Cities want more green spaces, but there’s no place left to build. What’s a municipality to do? If they’re London, they look to the River Thames. It’s one part of the city center that’s relatively untouched by development.
Like New York’s High Line but built from scratch, the Garden Bridge would stretch 1,200 feet across the Thames, and contain a mass of flowers, grasses, shrubs, trees, walkways, and benches. The project’s backers hope it will be a slow and peaceful oasis amid the chaos of Europe’s busiest city.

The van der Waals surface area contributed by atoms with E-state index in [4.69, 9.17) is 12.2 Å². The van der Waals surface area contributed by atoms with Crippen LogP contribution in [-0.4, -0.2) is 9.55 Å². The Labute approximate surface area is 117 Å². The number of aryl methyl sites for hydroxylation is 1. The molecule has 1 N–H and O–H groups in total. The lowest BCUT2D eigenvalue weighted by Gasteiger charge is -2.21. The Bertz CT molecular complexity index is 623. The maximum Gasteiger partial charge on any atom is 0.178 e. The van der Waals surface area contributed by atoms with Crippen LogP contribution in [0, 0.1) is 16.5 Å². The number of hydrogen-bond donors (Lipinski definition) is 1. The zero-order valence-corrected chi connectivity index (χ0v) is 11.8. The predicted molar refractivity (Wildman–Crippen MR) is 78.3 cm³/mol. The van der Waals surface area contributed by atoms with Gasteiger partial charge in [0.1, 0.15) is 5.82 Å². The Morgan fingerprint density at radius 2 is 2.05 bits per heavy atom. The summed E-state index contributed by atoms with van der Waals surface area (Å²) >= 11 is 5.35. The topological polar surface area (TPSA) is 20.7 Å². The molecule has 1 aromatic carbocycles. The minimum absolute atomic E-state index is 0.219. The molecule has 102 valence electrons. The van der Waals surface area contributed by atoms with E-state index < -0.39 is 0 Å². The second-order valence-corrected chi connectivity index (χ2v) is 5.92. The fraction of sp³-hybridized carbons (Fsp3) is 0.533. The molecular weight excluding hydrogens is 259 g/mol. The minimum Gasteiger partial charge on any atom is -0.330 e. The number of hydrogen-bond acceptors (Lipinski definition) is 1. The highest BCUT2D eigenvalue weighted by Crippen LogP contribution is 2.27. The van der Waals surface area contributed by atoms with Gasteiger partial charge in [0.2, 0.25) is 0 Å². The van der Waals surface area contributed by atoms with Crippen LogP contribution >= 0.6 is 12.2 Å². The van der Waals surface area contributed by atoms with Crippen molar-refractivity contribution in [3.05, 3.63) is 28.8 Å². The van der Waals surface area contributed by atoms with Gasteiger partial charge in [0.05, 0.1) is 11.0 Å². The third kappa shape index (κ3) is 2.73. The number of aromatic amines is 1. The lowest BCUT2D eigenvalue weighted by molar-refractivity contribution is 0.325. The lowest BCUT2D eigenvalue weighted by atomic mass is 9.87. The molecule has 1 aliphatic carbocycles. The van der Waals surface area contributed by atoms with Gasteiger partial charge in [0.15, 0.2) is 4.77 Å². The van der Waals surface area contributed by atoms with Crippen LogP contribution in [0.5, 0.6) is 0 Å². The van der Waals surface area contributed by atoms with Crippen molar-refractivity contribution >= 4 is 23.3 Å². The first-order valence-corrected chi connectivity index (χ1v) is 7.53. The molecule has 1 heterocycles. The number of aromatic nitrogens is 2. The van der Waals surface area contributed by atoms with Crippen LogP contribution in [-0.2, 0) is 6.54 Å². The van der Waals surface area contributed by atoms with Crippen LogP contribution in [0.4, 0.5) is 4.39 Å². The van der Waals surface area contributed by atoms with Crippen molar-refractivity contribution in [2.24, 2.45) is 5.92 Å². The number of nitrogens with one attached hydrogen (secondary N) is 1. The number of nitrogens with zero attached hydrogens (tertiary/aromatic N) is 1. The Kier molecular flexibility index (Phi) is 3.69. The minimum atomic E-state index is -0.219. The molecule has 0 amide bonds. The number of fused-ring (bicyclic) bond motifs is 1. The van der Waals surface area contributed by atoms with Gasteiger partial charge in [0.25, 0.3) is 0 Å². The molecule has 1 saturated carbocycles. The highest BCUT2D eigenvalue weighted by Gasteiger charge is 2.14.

The concept comes from Thomas Heatherwick, the British designer who recently remodeled London’s famous double-decked buses. His bridge design has large fluted piers that bulge at two points, creating more space for greenery. The span would go from the Temple area on the north side to the South Bank. Arup, the engineering firm, is assisting with the technical design.
Boris Johnson, London’s flamboyant mayor, is behind the project, but is not prepared to put up any public money. The Garden Bridge Trust needs to raise about $100 million to see it go ahead. Heatherwick hopes to finish his plans next year and complete the bridge in 2016.